Fun Stuff From the USEF Awards Night

Monday, January 18, 2010

At the United States Equestrian Federation's Annual meeting people with a passion for horses, their sport, their discipline, their breed, come together to manage the business of their discipline and to honor those who have achieved success and made a difference.

In accepting the 2010 USEF Youth Sportsman’s Award, Maxi Gumprecht told USEF members that the honor really belong to them for the support the organization gives to young riders. “I think you should all give yourselves a round of applause.”

In receiving the USEF/EQUUS Foundation Humanitarian Award, Nancy Koch, of CANTER, which works to find new lives for Thoroughbred horses, barely held back the tears as she gave credit to the network of volunteers who work endlessly on behalf of the Thoroughbred horse. “They have helped t o save over 12,000 horses.”

“I can’t tell you how much this means to me. I appreciate it so much. My only claim to fame is that I’ve probably been in the horse business longer than anyone in this room,” said Mrs. David Neil in accepting the Ellen Scripps Davis Memorial Breeders’ Award.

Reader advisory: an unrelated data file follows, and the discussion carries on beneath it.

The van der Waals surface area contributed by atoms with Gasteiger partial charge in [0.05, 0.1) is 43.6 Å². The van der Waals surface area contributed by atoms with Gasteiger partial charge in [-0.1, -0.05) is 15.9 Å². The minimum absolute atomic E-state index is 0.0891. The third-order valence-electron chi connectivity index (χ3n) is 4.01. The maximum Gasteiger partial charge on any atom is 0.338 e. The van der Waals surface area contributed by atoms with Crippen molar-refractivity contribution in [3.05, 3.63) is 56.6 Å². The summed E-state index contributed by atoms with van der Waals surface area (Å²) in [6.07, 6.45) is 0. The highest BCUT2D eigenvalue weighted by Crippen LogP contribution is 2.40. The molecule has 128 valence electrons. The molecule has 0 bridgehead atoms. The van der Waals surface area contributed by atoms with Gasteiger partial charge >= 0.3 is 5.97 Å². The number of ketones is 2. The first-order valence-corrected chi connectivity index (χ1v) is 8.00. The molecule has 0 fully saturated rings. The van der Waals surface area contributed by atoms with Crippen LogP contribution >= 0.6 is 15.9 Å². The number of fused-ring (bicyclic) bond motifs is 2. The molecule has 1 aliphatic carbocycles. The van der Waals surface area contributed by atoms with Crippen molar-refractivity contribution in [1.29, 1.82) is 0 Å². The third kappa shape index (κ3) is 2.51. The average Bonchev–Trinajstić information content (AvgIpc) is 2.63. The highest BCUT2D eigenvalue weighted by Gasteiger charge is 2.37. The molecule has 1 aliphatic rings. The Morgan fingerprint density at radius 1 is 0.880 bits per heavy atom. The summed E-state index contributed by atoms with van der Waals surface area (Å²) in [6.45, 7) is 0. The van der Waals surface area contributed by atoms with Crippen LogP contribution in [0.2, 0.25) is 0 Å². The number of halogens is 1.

“I feel a little out of place here tonight because the only thing I know about horses is that I’m allergic to them. That’s the God honest truth,” said Danny Tabor in accepting the Richard E. McDevitt Award of Merit for his late father Glyndle Tabor. Also receiving the award was the late Sally Swift.

“The dinner has left me speechless. How do you thank so many people in so little time,” said Duane Esser in receiving his Pegasus Medal of Honor.

“I’m one lucky girl. I get up every day doing what I love and being around people I care about. I don’t know if it gets any better than that,” said Suzy Stafford in accepting the Becky Grand Hart Trophy.

“I think I should have gotten Max to write my speech,” said John French, winner of the Emerson Burr Trophy. He was referring to the creative speech of Junior Equestrian of the Year Award winner Maxance McManamy.

And speaking of McManamy, she likened her equestrian success to a dream played out in a movie with her later father and current horse playing the leading men and her mother as director. The creative approach was a hard act to follow.

“Those of you who know me, know that I’m a better horse trainer than speaker. So, I won’t bore you,” said Vicki Humphrey, winner of the C.J. “June” Cronan Trophy.